Simon Calder: The land of the free, now disfigured by barricades
Something to Declare
Simon Calder’s career in travel started at Gatwick Airport, where he cleaned aircraft for Laker Airways and later worked as a security officer. He became The Independent’s Travel Correspondent in 1994, and is known as “the Man Who Pays His Way” because he does not accept free travel facilities. He writes across the Independent titles, as well as for the Evening Standard.
Saturday 05 October 2013
The best decision of the day on Tuesday last week in Washington DC, when the federal government shut down? The bright idea of National Geographic to invite "all furloughed government employees and the general public" to visit its museum in the US capital free of charge.
Waiving the normal $11 (£7) admission provided the federal employees who had been sent home on unpaid leave something free to do. It also allowed foreign visitors the chance to look at some spectacular images of America's great outdoors – the only glimpse they are likely to get while the shutdown prevails.
The 800,000 workers tangled in the infantile bickering in the US Congress deserve sympathy – but so do the rather more numerous tourists who are directly affected by the shutdown. From the Cape Cod National Seashore in Massachusetts via Mount Rushmore to the Klondike Gold Rush historic site in Alaska, American icons have been cruelly put out of bounds.
When, in 1908, Theodore Roosevelt described the Grand Canyon as "the one great sight which every American must see," he could not have envisaged how planet Earth's spectacular wound would become a target for tourists from across the world. But, 105 years on, he would be appalled that thousands of international visitors are being turned back from the National Park gates while American politicians plumb the depths of absurdity. The UK equivalent would be for a row within the coalition about the NHS leading directly to the closure of Snowdonia, the Lake District, and all the best free museums in London.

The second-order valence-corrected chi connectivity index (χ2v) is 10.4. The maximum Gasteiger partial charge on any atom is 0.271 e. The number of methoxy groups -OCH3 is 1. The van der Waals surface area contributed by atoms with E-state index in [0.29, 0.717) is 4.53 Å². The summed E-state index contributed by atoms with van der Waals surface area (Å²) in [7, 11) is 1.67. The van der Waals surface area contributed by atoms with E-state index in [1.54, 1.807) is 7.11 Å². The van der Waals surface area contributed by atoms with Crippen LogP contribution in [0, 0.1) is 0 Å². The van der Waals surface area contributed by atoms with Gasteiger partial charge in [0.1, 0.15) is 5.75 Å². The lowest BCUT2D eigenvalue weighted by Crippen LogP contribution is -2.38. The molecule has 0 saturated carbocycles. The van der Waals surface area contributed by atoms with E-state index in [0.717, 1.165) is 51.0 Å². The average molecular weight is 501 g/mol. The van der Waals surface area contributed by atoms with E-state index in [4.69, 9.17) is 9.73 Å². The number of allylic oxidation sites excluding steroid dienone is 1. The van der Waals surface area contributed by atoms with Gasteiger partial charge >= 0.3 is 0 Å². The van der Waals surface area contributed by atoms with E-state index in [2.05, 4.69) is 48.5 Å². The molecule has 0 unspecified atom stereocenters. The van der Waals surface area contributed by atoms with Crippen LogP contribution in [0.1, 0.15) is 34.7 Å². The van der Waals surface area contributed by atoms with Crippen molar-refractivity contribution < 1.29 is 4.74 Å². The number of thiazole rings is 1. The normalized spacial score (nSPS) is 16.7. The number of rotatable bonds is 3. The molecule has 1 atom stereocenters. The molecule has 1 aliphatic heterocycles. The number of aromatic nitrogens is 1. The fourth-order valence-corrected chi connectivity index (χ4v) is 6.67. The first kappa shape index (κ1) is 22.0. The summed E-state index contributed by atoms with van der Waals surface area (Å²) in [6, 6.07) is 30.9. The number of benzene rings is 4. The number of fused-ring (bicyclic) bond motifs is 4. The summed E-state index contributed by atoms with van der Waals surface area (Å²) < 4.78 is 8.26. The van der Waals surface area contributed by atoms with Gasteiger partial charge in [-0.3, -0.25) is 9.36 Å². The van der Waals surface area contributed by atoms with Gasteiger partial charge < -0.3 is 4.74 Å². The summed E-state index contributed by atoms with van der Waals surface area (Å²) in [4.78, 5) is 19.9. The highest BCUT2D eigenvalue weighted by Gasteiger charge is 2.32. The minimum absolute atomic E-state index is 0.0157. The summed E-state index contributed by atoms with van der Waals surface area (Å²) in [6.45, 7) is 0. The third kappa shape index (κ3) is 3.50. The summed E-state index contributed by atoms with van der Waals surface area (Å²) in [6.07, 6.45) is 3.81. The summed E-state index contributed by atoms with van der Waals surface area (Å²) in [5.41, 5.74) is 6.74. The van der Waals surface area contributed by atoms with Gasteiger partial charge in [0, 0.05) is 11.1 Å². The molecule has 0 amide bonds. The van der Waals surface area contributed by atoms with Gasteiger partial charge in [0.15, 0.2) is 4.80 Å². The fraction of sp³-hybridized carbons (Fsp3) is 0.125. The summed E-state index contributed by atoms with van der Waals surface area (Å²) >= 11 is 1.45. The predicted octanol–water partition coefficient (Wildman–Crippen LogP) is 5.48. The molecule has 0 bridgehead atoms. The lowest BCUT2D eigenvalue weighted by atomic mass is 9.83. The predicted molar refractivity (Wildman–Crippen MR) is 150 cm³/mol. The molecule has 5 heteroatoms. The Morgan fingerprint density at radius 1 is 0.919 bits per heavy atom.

As a result of Republican opposition to Barack Obama's health-care reforms, the National Park Service contingency plan swung into effect. Day visitors were barred from the Grand Canyon immediately, while guests staying at the park lodges and campgrounds had 48 hours to get out before park roads were closed.
The barricades went up to disfigure the land of the free. Staffing for a park that is the size of Norfolk (and scenically even more interesting) will be maintained "at the very minimum for the protection of life, property, and public health and safety".
By the time you get back to Phoenix you'll be furious – as are many local businesses, who are seeing their livelihoods, and the American reputation for a warm welcome, wrecked by Washington DC. At least Arizona offers much else to see, including some stunning State Parks that remain open.
But across in the great governmental theme park that is Washington DC, the main attractions are locked and barred because of the unseemly row on Capitol Hill. As The Washington Post succinctly put it: "If it's usually free, it's probably closed."
From the Freedom Trail in Boston to the San Francisco Bay, UK tourists find they are trapped in a nation on life-support, with not even the option of an escape to Alcatraz open to them.
We love America: its people, its history and its landscapes. But once again the tolerance of the British, who remain the most loyal of overseas visitors to the US, is being tested.
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